Twelve Texas state representatives wrote Green a letter threatening to introduce legislation that would ban companies that paid for abortions or reimbursed costs of the procedure from doing business in the state. Other pieces of threatened legislation included holding directors and board members criminally responsible for funding abortions unless they got unanimous shareholder support and allowing Texas residents to sue the executives and directors for paying for abortions. They also noted that it is a crime in Texas to knowingly pay for someone's abortion.
Despite such rhetoric, larger companies in Texas are thinking about whether they should provide benefits to people who seek out-of-state abortions, says Mike Muskat, a partner at Muskat, Mahony & Devine, a Houston-based employment law firm that specializes in representing employers. Muskat says the representatives' threats are "probably having the intended deterrent effect" on small companies lacking resources to create policies or engage in expensive lawsuits.
"There are companies who are looking at potential legal risk and throwing up their hands and saying, 'This is too complicated, too dangerous and risky for us to even consider getting into it,' " Muskat says.
Such threats may hurt Texas' reputation as a business-friendly state, Muskat adds. "Some aspects of the Republican Party will wake up and realize this is not good for business," he says, adding that some of the proposals seem unlawful and that there is no guarantee any of them will pass.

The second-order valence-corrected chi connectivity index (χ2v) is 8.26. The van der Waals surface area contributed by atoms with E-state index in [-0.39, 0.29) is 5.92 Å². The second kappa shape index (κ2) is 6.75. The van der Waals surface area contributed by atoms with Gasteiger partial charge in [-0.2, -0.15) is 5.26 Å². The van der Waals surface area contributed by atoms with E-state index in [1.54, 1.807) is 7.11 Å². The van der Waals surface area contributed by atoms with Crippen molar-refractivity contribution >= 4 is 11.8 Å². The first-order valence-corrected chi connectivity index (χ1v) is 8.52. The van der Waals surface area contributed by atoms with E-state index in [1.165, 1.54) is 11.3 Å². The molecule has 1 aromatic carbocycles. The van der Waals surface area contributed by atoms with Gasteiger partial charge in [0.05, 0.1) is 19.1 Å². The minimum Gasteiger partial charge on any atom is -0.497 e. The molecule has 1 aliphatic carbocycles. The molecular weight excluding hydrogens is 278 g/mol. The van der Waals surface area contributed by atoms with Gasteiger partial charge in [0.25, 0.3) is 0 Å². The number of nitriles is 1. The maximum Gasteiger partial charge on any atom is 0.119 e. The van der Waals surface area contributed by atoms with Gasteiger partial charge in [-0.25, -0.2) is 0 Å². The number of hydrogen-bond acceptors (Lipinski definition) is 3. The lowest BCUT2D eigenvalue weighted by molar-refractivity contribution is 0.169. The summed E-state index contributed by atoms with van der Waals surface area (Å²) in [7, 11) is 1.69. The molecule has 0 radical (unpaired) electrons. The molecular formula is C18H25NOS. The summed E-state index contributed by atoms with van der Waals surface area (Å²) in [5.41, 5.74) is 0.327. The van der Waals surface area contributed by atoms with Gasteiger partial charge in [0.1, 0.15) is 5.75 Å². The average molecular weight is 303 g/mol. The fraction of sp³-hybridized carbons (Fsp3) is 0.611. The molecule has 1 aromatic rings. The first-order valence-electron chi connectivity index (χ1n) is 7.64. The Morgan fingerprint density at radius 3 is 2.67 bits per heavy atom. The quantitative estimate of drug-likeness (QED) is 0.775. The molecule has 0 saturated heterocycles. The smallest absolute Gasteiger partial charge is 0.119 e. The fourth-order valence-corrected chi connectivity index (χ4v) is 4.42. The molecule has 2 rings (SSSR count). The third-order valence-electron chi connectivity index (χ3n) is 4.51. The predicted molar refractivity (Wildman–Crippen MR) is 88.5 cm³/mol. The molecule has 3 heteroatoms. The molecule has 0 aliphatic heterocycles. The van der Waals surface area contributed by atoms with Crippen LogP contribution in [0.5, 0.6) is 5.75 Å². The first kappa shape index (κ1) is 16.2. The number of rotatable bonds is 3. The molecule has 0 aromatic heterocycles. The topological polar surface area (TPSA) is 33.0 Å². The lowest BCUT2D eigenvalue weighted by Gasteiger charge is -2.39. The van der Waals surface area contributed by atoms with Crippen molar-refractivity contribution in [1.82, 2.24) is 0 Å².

Business-minded Republicans opposed legislation during the COVID-19 pandemic that would have made it more difficult for employers to mandate vaccines because such regulations could have negatively impacted companies' operations. "I suspect they are discussing the [abortion] issue and we may hear from them," he adds.
There's no evidence that companies are planning to hightail it out of Texas, though. What remains to be seen is whether the state can continue to draw companies and workers. Texas' state capital, Austin, became a tech hub after young professionals flocked there because of its relatively low cost of living and lively music scene. But housing costs in Austin have skyrocketed, and it's no longer a bargain.
"I'm certainly hearing rumblings from friends and colleagues that are unhappy about this decision and are looking at their options," says Austin Kaplan, an Austin-based employment lawyer who specializes in representing workers.
Kaplan says the abortion ruling is too recent to see any kind of real trend. However, he says individuals may opt to leave if stories about people dying because they couldn't access proper medical care become common. "That may really affect people's decisions," Kaplan says.